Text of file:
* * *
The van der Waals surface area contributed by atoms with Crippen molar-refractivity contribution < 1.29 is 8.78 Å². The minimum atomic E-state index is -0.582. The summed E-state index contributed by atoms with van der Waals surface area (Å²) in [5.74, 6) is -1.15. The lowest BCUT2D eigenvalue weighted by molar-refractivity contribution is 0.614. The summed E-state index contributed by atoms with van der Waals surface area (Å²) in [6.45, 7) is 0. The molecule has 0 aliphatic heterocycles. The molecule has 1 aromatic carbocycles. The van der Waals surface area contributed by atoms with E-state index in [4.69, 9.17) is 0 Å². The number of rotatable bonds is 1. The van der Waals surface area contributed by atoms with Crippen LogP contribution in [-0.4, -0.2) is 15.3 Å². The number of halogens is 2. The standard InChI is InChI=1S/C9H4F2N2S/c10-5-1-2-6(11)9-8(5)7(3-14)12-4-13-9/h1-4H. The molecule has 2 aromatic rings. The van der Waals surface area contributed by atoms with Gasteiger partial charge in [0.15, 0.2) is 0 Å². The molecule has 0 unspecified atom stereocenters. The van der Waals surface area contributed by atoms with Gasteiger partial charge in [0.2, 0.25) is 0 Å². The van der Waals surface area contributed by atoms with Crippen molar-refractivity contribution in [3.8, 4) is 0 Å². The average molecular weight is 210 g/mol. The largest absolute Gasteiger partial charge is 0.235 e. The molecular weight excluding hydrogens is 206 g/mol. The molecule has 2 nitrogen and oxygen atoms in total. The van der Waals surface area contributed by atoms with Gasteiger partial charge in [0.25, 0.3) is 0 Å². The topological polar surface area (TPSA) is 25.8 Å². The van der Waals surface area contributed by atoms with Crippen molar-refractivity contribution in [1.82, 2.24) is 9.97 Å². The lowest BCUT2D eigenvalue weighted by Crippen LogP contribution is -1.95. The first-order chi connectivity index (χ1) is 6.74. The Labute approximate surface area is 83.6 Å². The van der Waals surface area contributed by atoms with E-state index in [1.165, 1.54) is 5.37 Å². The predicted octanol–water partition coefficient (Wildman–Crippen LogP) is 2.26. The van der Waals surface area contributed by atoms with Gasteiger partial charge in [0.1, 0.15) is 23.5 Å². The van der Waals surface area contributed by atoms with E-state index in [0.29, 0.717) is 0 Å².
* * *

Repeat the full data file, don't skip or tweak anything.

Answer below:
The van der Waals surface area contributed by atoms with Crippen molar-refractivity contribution < 1.29 is 8.78 Å². The minimum atomic E-state index is -0.582. The summed E-state index contributed by atoms with van der Waals surface area (Å²) in [5.74, 6) is -1.15. The lowest BCUT2D eigenvalue weighted by molar-refractivity contribution is 0.614. The summed E-state index contributed by atoms with van der Waals surface area (Å²) in [6.45, 7) is 0. The molecule has 0 aliphatic heterocycles. The molecule has 1 aromatic carbocycles. The van der Waals surface area contributed by atoms with E-state index in [4.69, 9.17) is 0 Å². The number of rotatable bonds is 1. The van der Waals surface area contributed by atoms with Crippen LogP contribution in [-0.4, -0.2) is 15.3 Å². The number of halogens is 2. The standard InChI is InChI=1S/C9H4F2N2S/c10-5-1-2-6(11)9-8(5)7(3-14)12-4-13-9/h1-4H. The molecule has 2 aromatic rings. The van der Waals surface area contributed by atoms with Gasteiger partial charge in [0.15, 0.2) is 0 Å². The molecule has 0 unspecified atom stereocenters. The van der Waals surface area contributed by atoms with Gasteiger partial charge in [0.2, 0.25) is 0 Å². The van der Waals surface area contributed by atoms with Crippen molar-refractivity contribution in [3.8, 4) is 0 Å². The average molecular weight is 210 g/mol. The largest absolute Gasteiger partial charge is 0.235 e. The molecular weight excluding hydrogens is 206 g/mol. The molecule has 2 nitrogen and oxygen atoms in total. The van der Waals surface area contributed by atoms with Gasteiger partial charge in [0.25, 0.3) is 0 Å². The topological polar surface area (TPSA) is 25.8 Å². The van der Waals surface area contributed by atoms with Crippen molar-refractivity contribution in [1.82, 2.24) is 9.97 Å². The lowest BCUT2D eigenvalue weighted by Crippen LogP contribution is -1.95. The first-order chi connectivity index (χ1) is 6.74. The Labute approximate surface area is 83.6 Å². The van der Waals surface area contributed by atoms with E-state index in [1.165, 1.54) is 5.37 Å². The predicted octanol–water partition coefficient (Wildman–Crippen LogP) is 2.26. The van der Waals surface area contributed by atoms with Gasteiger partial charge in [0.1, 0.15) is 23.5 Å². The van der Waals surface area contributed by atoms with E-state index in [0.29, 0.717) is 0 Å².